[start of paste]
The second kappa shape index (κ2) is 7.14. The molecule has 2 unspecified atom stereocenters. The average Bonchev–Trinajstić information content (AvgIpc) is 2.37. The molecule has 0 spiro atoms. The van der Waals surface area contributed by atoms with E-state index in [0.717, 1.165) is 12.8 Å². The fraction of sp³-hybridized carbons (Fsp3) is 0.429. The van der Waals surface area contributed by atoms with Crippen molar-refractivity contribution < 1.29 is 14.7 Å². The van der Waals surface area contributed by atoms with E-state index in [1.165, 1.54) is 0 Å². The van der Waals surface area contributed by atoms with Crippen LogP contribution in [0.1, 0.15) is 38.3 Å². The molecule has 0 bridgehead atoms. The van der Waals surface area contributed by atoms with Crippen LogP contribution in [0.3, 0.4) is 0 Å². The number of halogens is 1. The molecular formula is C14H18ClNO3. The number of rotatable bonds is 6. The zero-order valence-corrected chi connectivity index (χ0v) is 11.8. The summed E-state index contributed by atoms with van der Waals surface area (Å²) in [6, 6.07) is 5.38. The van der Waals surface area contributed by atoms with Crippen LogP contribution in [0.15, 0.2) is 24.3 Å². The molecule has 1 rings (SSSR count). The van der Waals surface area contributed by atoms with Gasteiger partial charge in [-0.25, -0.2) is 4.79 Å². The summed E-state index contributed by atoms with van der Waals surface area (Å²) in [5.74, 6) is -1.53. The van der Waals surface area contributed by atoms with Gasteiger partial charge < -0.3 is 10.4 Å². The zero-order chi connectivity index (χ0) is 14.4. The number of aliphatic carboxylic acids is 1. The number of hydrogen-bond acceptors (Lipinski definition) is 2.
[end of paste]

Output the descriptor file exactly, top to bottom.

The second kappa shape index (κ2) is 7.14. The molecule has 2 unspecified atom stereocenters. The average Bonchev–Trinajstić information content (AvgIpc) is 2.37. The molecule has 0 spiro atoms. The van der Waals surface area contributed by atoms with E-state index in [0.717, 1.165) is 12.8 Å². The fraction of sp³-hybridized carbons (Fsp3) is 0.429. The van der Waals surface area contributed by atoms with Crippen molar-refractivity contribution < 1.29 is 14.7 Å². The van der Waals surface area contributed by atoms with E-state index in [1.165, 1.54) is 0 Å². The van der Waals surface area contributed by atoms with Crippen LogP contribution in [0.1, 0.15) is 38.3 Å². The molecule has 0 bridgehead atoms. The van der Waals surface area contributed by atoms with Crippen LogP contribution in [0.3, 0.4) is 0 Å². The number of halogens is 1. The molecular formula is C14H18ClNO3. The number of rotatable bonds is 6. The zero-order valence-corrected chi connectivity index (χ0v) is 11.8. The summed E-state index contributed by atoms with van der Waals surface area (Å²) in [6, 6.07) is 5.38. The van der Waals surface area contributed by atoms with Crippen LogP contribution in [0.15, 0.2) is 24.3 Å². The molecule has 1 rings (SSSR count). The van der Waals surface area contributed by atoms with Gasteiger partial charge in [-0.25, -0.2) is 4.79 Å². The summed E-state index contributed by atoms with van der Waals surface area (Å²) in [5.74, 6) is -1.53. The van der Waals surface area contributed by atoms with Gasteiger partial charge < -0.3 is 10.4 Å². The zero-order chi connectivity index (χ0) is 14.4. The number of aliphatic carboxylic acids is 1. The number of hydrogen-bond acceptors (Lipinski definition) is 2.